Dumping syndrome or “too rapid drainage of the stomach” is a condition most often found in patients post-gastrectomy. Symptoms for this condition can be separated in vasomotor symptoms (such as palpitations, flushing, or diaphoresis) or abdominal symptoms (such as diarrhea, nausea, or cramps). The symptoms often resolve within over several months. Medication is often helpful and surgical intervention is rarely necessary.

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Background and Definitions

Our stomach is divided into three main functionary parts with their respective roles in the digestion of food. They are cardia, fundus and pylorus. The cardia, which is commonly known as a storage tank for all our consumed meals, fundus churns the food and mixes it with all the digestive enzymes which help us digest the food, and finally, the pylorus discharges the food in a systematic manner to duodenum.

The stomach’s ability to store in adults is around 2 litres, which serves as a great purpose for distensibility. Gastric movements are controlled by myogenic and neural activity. Any change in the structure of it may have deep effects on the gastric storage tank and pyloric sphincter, which is also known as postgastrectomy conditions.

Postgastrectomy conditions are induced syndromes, which rise with the half gastrectomies or operations that are done for any disease whether it’s ulcer, cancer or weight loss. In 1913, Hertz described this syndrome and the reason behind this condition as “rapid drainage of stomach”, which he witnessed radiographically in patients.

Pathophysiology of Dumping Syndrome

Stomach labeled

Image: “The anatomy of the stomach” by OpenStax College – Anatomy & Physiology, Connexions Web site. http://cnx.org/content/col11496/1.6/, Jun 19, 2013. License: CC BY 3.0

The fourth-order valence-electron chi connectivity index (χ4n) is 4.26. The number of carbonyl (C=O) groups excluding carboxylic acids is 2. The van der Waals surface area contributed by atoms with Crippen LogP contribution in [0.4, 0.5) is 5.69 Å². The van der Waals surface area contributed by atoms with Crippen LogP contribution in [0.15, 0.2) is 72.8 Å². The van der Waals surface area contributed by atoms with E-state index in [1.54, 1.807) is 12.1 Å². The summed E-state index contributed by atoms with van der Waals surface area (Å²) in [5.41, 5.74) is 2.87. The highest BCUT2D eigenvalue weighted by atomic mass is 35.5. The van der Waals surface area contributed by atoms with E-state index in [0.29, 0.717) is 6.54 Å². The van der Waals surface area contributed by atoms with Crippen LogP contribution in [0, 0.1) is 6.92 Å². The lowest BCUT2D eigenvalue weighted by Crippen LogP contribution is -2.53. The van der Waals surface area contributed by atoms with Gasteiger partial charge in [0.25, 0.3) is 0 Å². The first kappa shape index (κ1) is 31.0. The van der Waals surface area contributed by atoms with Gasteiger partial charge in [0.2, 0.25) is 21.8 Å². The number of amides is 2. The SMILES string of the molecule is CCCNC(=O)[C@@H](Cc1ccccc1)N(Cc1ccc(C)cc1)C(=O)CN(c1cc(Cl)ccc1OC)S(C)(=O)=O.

The important function of our stomach is to act as a reservoir of our food and to start the digestion process with the help of some ingesting acid before sending it to the antrum, where the vibration of higher density grinds and crushes the food, which shrinks the size of food to 2 mm. When solids get shrunk to the preferred size then they pass through the pylorus, which averts the bigger solid particles from going through the duodenum.

Those who are subtle to choking on their food can choose to drink small amounts of liquid with their meals. However, some people love to drink water after every chew of their food to permit it through the stomach to fundus easily. Some people drink a large quantity of water after every meal and they are advised to not drink water before and after a meal. The condition gets worse with the sugar content of the food which increases the chances of dumping syndrome.

Surgeries in which the pylorus gets damaged surge the rate of emptying the stomach rapidly. Increased gastric emptying is one of the main features and a significant stage of diagnosing dumping syndrome.

After the operation, the gastric mucosal gets changed and all the excretion of vital enzymes and acids gets reduced and badly affected. The accommodation response and the phasic contractility of the stomach in response to distention are abolished after vagotomy or partial gastric resection. This probably accounts for the immediate transfer of ingested contents into the duodenum.

Epidemiology of Dumping Syndrome

In the United States, around 10-40% of patients who have undertaken gastric surgery are diagnosed with dumping syndrome. 5% of these people are diagnosed with severe dumping symptoms. The frequency of dumping syndrome has been reported to be 10-14% in those patients who have undertaken vagotomy surgery and 14-20% after partial gastrectomy.